Throughout Saudi Arabia’s war in Yemen, Britain has been among growing pressure for selling large quantities of weapons to them amid growing civilian death tolls, publicly defending the sales and issuing a flurry of denials that the Saudis were deliberately targeting civilians or committing war crimes.
Which wasn’t very credible, something British officials apparently were well aware of. Now, the government has issued a flurry of “corrections” to previous ministerial statements, not particularly highly publicized, admitting that their denials of Saudi war crimes “did not fully reflect” the situation.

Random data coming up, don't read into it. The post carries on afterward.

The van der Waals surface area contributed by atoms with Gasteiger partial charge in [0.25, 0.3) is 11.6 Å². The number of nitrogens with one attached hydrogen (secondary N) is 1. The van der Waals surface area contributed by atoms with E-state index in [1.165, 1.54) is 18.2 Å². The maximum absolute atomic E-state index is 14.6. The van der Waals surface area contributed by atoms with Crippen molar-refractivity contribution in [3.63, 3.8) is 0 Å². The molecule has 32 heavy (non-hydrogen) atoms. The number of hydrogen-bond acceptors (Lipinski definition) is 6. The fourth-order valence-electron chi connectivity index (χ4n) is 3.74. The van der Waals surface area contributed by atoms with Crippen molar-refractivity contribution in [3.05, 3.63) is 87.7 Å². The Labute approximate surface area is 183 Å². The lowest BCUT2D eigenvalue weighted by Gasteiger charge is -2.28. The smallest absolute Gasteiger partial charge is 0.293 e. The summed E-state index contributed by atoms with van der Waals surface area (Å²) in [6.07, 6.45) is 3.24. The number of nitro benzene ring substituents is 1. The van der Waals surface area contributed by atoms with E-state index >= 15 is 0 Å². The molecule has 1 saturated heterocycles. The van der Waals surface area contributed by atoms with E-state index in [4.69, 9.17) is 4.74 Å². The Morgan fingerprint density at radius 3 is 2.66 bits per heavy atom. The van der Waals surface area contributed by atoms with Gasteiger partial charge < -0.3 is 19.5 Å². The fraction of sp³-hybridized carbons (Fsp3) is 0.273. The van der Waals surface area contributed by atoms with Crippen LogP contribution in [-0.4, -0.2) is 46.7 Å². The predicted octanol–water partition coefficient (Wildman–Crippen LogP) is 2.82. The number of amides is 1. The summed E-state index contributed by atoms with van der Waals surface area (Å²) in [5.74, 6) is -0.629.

The corrected versions attempt to redefine what was being denied, insisting that ministerial claims that there were no war crimes being committed actually only meant to say that the ministers themselves had not personally been able to actively confirm war crimes were committed.
Saudi Arabia has repeatedly reacted with fury whenever reports of their war crimes go public, which has led international bodies like the UN to back away from echoing well confirmed reports from myriad human rights groups. The British admission, however, does not appear to be an act of contrition, nor a sign that arms sales to the Saudis are going to slow. Instead, they seem to be a way to get the ministers off the hook for lying before.